Among more than two dozen new laws which took effect in Tennessee on Jan. 1 2015 is a measure that protects employees' private information on Facebook, Twitter, and other social media accounts from nosy bosses.
Tennessee joined more than 20 other states in passing an Employee Online Privacy Act last year. The new law dictates that employers cannot force an employee or job applicant to provide access to private information.
The social media password protection law stops employers from requesting or requiring any of your personal passwords or sharing your list of contacts. It even restricts employers from looking at your personal Facebook or Twitter account, even over your shoulder.
Meanwhile, the state legislature and Gov. Bill Haslam will appoint a school textbook review team that will pick and choose which textbooks come to Tennessee schools.
A new law changes the way members of the state's textbook selection panel are selected. The panel makes recommendations to the State Board of Education, and local school systems then choose which textbooks to adopt. Criticism of the content of some books led to calls for a stronger public review process.
Under the new law, the House and Senate speakers and the governor would each make three appointments to the panel after Jan. 1. Currently, all but one of the 10 panelists is appointed by the governor. The legislation also requires that history and fundamental documents be taught.
For parents on welfare, their children’s behavior at school and the parent's benefits are now related. Parents can lose benefits if they do not attend at least two parent-teacher conferences.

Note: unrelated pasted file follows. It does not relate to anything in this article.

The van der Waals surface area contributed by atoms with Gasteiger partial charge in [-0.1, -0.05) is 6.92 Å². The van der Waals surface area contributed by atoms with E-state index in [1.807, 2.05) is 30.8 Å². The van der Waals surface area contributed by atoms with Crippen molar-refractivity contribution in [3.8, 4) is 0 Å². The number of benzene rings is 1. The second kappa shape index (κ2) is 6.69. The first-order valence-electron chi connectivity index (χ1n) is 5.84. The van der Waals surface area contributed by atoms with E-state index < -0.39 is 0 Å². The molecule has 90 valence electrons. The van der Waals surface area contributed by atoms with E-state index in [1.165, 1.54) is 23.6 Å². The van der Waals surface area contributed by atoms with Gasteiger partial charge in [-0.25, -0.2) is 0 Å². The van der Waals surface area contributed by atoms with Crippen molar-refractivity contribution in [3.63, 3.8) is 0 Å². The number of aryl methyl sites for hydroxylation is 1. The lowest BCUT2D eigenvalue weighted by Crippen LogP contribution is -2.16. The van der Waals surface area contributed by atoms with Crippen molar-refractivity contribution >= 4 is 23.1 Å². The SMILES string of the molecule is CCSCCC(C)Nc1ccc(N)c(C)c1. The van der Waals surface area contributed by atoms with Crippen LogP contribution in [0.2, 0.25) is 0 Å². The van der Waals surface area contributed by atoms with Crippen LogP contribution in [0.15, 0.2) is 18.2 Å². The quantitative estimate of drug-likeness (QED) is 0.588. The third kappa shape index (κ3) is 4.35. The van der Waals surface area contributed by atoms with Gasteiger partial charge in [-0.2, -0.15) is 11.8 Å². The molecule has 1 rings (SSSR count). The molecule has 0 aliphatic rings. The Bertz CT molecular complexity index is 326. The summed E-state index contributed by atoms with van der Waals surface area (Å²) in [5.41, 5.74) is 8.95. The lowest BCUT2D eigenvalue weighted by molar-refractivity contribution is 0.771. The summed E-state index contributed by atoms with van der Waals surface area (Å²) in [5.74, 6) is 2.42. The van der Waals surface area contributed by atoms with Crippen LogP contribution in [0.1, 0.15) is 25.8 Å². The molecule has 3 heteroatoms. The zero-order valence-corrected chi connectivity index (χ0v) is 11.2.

Diabetic children who require insulin may now have the drug administered by trained school personnel in emergency situations. The law was supported by parent’s organizations, but resisted by medical groups citing an already critical shortage of school nurses. DeKalb County has a nurse on staff at every school.
Marinas are now required to have ground fault protection on electric lines, as well as yearly inspections to prevent swimmers near the docks from being electrocuted. Called the Noah Dean and Nate Act, the law is named after children who died in Grainger County in 2012.
Tennessee will not allow police to use drones to gather evidence against residents. It is considered a Fourth Amendment protection.
Other new legislation will give employers extra protection, a certificate of employment ability, which will make it difficult to sue companies in negligent hiring lawsuits. The legislation is designed to give criminal re-offenders a true second chance. An ex-felon who has turned his or her life around will receive a certificate of employability, which gives businesses that hire the person protection from negligent hiring lawsuits.